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Representing Red and BlueHow the Culture Wars Change the Way Citizens Speak and Politicians Listen$
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David C. Barker and Christopher Jan Carman

Print publication date: 2012

Print ISBN-13: 9780199796564

Published to Oxford Scholarship Online: September 2012

DOI: 10.1093/acprof:oso/9780199796564.001.0001

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Red Representation, Blue Representation

Red Representation, Blue Representation

Chapter:
(p.127) Chapter 7 Red Representation, Blue Representation
Source:
Representing Red and Blue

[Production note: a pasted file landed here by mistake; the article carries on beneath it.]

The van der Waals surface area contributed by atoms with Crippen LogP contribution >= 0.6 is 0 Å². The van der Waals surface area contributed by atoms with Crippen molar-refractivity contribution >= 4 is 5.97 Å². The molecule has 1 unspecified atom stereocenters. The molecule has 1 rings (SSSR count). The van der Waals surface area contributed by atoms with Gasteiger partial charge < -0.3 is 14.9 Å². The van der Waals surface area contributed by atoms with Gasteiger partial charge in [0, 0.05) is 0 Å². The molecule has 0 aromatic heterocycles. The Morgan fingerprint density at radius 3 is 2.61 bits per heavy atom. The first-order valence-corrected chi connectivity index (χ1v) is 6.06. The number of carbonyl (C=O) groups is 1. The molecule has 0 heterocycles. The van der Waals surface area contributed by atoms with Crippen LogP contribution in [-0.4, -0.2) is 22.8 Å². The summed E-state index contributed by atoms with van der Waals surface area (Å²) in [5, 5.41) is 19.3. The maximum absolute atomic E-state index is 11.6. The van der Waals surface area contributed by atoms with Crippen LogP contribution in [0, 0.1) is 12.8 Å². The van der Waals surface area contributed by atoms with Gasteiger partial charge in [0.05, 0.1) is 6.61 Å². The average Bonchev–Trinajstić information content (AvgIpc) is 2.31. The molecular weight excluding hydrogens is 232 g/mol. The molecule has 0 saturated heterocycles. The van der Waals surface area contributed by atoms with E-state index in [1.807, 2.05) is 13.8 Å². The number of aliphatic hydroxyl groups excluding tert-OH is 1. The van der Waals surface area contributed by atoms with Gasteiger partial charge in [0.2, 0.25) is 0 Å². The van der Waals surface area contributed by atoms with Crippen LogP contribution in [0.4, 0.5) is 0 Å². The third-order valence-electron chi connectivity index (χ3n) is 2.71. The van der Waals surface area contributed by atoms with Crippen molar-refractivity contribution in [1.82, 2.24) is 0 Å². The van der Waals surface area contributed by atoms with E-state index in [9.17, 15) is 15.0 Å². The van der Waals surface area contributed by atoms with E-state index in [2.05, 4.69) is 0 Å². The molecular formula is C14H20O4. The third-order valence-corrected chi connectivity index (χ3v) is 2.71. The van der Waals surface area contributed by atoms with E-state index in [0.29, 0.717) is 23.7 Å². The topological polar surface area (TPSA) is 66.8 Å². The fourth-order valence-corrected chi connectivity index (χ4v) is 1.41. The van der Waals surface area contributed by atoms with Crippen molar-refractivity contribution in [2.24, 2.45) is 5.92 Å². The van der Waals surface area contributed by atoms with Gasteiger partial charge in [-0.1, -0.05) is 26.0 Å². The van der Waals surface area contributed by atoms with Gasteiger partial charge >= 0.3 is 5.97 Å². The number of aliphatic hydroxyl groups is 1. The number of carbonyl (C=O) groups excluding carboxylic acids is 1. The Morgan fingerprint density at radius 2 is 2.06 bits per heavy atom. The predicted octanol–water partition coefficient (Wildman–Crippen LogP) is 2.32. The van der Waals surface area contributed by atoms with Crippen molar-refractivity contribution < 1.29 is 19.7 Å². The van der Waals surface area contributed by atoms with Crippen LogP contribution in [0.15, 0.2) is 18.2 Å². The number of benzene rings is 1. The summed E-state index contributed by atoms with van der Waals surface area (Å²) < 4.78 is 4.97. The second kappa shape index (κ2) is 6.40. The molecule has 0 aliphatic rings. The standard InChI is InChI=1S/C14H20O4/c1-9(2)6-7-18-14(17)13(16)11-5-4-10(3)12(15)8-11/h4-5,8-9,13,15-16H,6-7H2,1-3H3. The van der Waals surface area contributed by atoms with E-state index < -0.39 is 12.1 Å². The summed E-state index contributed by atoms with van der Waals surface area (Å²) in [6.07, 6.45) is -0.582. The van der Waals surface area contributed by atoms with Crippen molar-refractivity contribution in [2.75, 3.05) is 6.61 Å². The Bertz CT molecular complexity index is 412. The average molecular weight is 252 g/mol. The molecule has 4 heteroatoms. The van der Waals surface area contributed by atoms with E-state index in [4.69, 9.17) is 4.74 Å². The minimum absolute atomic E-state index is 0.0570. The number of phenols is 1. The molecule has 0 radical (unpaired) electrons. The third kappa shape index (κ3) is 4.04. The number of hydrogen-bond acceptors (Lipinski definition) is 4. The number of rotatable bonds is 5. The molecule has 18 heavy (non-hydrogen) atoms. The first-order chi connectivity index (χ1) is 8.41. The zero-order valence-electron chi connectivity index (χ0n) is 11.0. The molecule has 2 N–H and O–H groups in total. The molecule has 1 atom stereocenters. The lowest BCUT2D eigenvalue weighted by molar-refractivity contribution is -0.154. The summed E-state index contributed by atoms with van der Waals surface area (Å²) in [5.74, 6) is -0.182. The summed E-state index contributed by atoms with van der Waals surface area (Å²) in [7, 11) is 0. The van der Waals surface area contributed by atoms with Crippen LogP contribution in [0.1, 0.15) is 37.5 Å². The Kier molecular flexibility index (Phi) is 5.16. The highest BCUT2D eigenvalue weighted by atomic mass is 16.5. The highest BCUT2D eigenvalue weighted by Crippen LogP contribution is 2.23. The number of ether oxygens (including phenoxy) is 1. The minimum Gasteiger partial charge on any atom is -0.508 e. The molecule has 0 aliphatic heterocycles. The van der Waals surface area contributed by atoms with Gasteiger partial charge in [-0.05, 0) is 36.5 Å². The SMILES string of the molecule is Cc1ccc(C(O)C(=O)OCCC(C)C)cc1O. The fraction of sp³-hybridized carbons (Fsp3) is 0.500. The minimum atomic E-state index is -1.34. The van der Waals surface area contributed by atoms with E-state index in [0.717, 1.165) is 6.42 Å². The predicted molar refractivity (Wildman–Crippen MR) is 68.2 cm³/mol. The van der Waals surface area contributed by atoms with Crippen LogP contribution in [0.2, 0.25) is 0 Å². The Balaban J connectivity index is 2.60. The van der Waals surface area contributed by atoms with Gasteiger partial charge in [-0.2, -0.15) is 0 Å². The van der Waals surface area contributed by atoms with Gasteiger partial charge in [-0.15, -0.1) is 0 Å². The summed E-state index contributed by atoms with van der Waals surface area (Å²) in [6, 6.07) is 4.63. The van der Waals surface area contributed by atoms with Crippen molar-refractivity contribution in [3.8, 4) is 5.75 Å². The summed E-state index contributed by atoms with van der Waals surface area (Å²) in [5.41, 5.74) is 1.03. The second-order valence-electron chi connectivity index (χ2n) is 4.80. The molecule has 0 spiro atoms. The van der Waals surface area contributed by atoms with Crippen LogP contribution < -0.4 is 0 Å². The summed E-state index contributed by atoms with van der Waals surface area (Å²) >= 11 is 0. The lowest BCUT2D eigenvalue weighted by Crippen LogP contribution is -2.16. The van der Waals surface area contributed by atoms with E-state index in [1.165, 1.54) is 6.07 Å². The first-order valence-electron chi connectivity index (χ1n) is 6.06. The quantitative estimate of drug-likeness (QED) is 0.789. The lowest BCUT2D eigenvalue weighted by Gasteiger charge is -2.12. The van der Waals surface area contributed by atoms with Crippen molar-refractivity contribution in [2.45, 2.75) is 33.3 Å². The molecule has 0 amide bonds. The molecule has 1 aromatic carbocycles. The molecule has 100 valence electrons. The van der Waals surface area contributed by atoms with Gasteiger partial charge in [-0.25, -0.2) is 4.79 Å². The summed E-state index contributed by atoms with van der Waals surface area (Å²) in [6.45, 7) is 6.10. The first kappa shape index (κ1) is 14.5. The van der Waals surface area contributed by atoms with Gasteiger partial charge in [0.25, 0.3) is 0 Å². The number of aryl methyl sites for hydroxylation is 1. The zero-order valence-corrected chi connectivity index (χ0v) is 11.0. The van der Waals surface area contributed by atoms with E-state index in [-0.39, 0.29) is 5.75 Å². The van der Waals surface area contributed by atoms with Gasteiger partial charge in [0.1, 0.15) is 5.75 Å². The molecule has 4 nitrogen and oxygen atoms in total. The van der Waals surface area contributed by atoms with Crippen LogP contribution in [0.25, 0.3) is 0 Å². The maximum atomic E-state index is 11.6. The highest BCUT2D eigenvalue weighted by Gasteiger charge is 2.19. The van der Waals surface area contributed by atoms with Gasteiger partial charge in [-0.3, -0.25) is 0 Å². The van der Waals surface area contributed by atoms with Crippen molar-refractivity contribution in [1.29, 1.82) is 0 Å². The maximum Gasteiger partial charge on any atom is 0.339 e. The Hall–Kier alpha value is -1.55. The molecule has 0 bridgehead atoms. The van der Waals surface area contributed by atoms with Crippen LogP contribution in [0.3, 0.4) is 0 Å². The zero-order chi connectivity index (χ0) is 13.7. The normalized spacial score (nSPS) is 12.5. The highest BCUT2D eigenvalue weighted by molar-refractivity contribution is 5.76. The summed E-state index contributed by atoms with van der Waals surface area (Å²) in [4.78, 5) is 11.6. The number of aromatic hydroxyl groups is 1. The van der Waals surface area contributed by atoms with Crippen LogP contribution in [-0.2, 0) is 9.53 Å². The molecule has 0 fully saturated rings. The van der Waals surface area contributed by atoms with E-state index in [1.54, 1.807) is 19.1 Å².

Author(s):

David C. Barker

Christopher Jan Carman

Publisher:
Oxford University Press
DOI:10.1093/acprof:oso/9780199796564.003.0007

This chapter assesses one of the major implications of our findings that are discussed in the previous chapters. That is, if secular progressives are more inclined to expect instructed delegate-style representation, elect representatives with instructed delegate-styles of governance, and hold those representatives accountable when they fail to deliver, then we should expect elected officials who represent progressive (especially secular) constituencies to respond more consistently to constituent opinion than do those who represent traditionalistic constituencies. Looking directly at roll-call voting behavior on the part of legislators from 1985 to 2010, the chapter provides direct evidence in support of that narrative.

Keywords:   roll-call vote analysis, Members of Congress, constituents, representation, accountability, congruence

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